FARGO — Mark Lindqust is on a mission.
The six-year Air Force veteran has not only spent roughly 90 days helping to deliver desperately needed medical supplies to some of the more dangerous areas of Ukraine, but he's also in need of funds to have them shipped there.
That's what brought the Ortonville, Minnesota native, who's been living in Fargo, back home.
Lindquist, a well-known singer and motivational speaker in the region, will be belting out Frank Sinatra tunes among other Big Band era tunes, while also conducting a Q&A session about Ukraine at 5 p.m., Friday, July 8, at the Sanctuary Events Center, 670 4th Ave. N., in Fargo.
The concert portion of the fundraising event will begin at 7 p.m.
A GoFundMe page and a Venmo account has raised more than $100,000 already, but Lindquist said he needs about $165,000 in order to ship 37 containers of hospital grade medical supplies currently sitting in a Minneapolis warehouse.
Among the supplies are tourniquets, IV and first aid kits, burn bandages, wheelchairs and crutches donated by local health care organizations such as Sanford and Essentia.
"As one doctor there told me, just because the war is going, on doesn't mean disease ended," Lindquist said.
His 25-member "A Team," has delivered supplies to about 14 hospitals during the three-month old war, which Lindquist says has no end in sight.
He tells his family, including his parents in Ortonville, and sister in Fergus Falls, Minnesota, that he stays relatively safe. His team doesn't work directly on the front lines, spending most time in the bigger cities. "If I get hit by a missile strike, I'm not going to know it anyway," Lindquist said, adding, "I guess it wasn't my day if that happens."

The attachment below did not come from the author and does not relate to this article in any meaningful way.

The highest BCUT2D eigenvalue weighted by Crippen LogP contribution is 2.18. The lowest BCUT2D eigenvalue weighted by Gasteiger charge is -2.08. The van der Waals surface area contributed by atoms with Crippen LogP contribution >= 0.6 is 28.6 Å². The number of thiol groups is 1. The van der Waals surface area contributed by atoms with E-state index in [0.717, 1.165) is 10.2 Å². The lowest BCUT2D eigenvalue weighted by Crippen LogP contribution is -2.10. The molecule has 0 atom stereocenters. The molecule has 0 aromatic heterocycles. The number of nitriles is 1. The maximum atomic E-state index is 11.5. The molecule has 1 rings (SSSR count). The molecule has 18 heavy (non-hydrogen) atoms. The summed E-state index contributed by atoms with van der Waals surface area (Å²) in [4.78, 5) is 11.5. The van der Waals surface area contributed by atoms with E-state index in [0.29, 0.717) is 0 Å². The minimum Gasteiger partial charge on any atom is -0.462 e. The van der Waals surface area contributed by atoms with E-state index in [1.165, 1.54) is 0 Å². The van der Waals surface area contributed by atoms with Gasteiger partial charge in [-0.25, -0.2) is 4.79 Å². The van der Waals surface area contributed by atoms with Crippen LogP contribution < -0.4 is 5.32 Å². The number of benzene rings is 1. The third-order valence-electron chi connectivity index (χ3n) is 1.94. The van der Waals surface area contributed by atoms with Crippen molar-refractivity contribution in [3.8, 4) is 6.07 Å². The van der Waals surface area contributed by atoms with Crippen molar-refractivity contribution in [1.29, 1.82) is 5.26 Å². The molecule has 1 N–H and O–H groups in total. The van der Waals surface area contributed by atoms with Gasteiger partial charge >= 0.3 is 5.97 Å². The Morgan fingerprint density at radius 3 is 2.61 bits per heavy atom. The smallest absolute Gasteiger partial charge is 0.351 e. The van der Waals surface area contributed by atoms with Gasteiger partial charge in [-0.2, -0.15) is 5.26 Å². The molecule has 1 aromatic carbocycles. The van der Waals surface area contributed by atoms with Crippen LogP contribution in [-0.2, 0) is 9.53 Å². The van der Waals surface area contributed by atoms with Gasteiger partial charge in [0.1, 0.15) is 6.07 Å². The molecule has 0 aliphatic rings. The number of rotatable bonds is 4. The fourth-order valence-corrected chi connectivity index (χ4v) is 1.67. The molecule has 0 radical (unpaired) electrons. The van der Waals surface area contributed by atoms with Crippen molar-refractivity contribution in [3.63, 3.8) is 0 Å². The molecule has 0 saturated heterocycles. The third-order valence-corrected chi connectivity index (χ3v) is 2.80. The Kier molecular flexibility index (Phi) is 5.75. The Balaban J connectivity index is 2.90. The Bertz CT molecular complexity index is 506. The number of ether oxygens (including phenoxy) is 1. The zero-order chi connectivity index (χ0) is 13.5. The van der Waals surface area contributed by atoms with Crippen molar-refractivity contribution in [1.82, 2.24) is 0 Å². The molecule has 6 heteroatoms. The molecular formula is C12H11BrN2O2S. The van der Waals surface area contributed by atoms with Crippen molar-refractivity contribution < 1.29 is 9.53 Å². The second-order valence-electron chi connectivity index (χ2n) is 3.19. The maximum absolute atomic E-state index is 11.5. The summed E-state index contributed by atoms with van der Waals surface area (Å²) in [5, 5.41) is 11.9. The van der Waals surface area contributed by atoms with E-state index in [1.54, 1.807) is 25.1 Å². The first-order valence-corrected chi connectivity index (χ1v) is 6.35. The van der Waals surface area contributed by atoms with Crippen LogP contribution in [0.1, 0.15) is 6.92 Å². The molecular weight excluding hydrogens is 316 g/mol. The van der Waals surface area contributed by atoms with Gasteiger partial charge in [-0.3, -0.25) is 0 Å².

Lindquist's team, made up of veterans and others from eight different countries came together over meetings at coffee shops and airports, while wishing more veterans would join the team, citing their experience.
Lindquist spends his 18-hour days tracking down where supplies are needed most, and trying to gather more medical materials, all while fundraising in order to get supplies shipped.
"If the whole world was like them it would certainly be a better place," he said, referring to the many Ukrainians he has met throughout his time in the war-battered country. "The world could be like them by duplicating the unity, cooperation and teamwork they are showing."
Once eyeing a bid for Congress in western Minnesota, Lindquist said he thought he would make "the biggest impact" of service to his country by his time in Ukraine, where he plans to be until April 2023.
The countryside of which Lindquist and his team work has a similar look to central North Dakota or parts of northern Minnesota, with wheat fields and numerous RDO dealerships. The Fargo-based company has a lot of its John Deere operations in the country.
One of the bigger cities he spends time in is Kharkiv, where Lindquist plans to hold another concert at the end of July, showing the Ukrainian people "about the city in America called Fargo, where they care about you."